On a more personal basis, she considers the Bible to be an inspired revelation of God. She believes that the Bible contains records of actual historical events, and that the Garden of Eden was a real place, which existed about 5500 B.C. Adam was a real person and so was Noah who may have lived about 3000 B.C. The flood, as she understands it and the Ark of Noah were real. Lastly, she believes that some of these events involved “nature miracles” in which God intervened into his physical laws to accomplish his purpose.

From this perspective, I consider it to be of value to consider her understanding of the Biblical record. Even when I do not agree with some of her conclusions, I find it of value to understand why and how she reached those perspectives.

I agree with her premise that to understand the Bible, one must understand the language of the Biblical author, the historical, physical, political, social culture and literary nature of the writing. She clearly adds to our understanding of the Mesopotamian culture and cosmology, of the period beginning about 5000 B.C.

I find her discussion of the Mesopotamian sexagesimal system (a base 60 system) of numbers to be of interest, and of value when it is combined with the postulate that such numbers could either be of real value, or of a symbolic (numerological) description of the sacred.

She and I agree that prior to the creation events described in Genesis; there was some type of existence for this planet. We differ in our understanding as to what that might have been. But, her discussion of this, I consider to be of value. It is interesting that her date for The Garden of Eden clearly fits a short chronology.

Hill takes the position that the flood of Noah was localized rather than global. This position should not be dismissed absent understanding that she believes that the Bible teaches a localized flood. Her comments on the nature and size of the Ark, which she limits to 300 feet, are of value.

Her chapter on Flood Geology has addressed a number of issues that I must consider. One area is that of plate tectonics and continental drift. Another is the Biblical teaching on the sources of the flood water and the meaning of the fossil record. She has opened my thinking about the fossil record to consider issues that I have not previously considered.

In her concluding three chapters, Hill sums up the various approaches to the Biblical issues and provides a comprehensive statement as to what she believes is a correct understanding of the relationship between science and the Bible. Her chapter on evolution and genetics is a good primer as to what constitutes evolutionary theory. I appreciate her discussion of the Biblical “kind’ and how that cannot be considered to equate to “species” in our common taxonomic classification. I suggest that there is value in her suggestion that pre-scientific people, as in the time of the authorship of Genesis, divided zoological life into three to five of the following life forms: Fish (aquatic life), Birds (flying creatures), Snakes (creeping life forms), What I will call Insects, and Mammals (the larger animals to include Reptiles). The discussion in this chapter includes vestigial structures, embryonic organs, comparative genetics, the Cambrian Explosion, Intelligent Design and more.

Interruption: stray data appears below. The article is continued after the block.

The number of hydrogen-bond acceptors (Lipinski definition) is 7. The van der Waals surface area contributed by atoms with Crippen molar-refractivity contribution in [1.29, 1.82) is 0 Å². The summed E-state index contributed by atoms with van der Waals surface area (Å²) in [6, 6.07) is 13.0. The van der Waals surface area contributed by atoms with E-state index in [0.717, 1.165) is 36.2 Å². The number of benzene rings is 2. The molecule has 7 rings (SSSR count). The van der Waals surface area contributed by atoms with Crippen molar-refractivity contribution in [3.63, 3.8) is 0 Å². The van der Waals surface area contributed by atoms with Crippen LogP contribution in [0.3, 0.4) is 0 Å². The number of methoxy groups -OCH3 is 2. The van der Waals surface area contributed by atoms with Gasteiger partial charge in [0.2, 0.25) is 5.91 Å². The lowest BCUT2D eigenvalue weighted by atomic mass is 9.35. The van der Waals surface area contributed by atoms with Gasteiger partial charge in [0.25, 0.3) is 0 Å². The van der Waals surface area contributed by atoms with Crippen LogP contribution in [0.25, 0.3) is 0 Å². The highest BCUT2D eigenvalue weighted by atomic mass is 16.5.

Chapter 9 is a discussion of Adam and Eve. Early on it contains a good summation of what anthropology and archeology say about the beginning of human life and how it migrated over the world. This discussion includes that of a mitochondrial Eve who is suggested, by some, to be the mother of all living humans today. I find her discussion of ethnology (racial origins and distribution) and its relationship to the Tower of Babel, Japheth, Shem and Ham to be of interest.

As she closes this 9th chapter she suggests that Christianity has divided into four views as to what the Bible teaches as to the origin of life: A Young-Earth Creationist View, The Progressive Creationist View, An Evolutionary Creationist View and A Historical Adam View. She adds a fifth approach that she calls A Worldview Approach to Origins. Associated theological issues, such as that of Original Sin and the Image of God are included in this discussion.

In the final chapter, chapter 10, Professor Hill discusses the Worldview Approach to the Biblical record, which is her position. This discussion includes pre-Adamite humans, other creation accounts, the Covenant with God, the Flood of Noah, and more. She acknowledges that this approach is related to a theistic evolutionary position. While I agree with this book in part, and disagree with some of the positions that Professor Hill has taken, I find it to be of immense value to me. It gives me a better understanding of Biblical issues than I previously had. It helps me to have a lucid conversation with people on these issues. I have a better sense of problematic aspects of positions that I may hold. It gives me additional evidence to support some of my understanding of the Biblical teaching of Genesis.

In brief, I recommend that people, who wish to understand issues related to the teaching of Genesis, obtain this book and study it.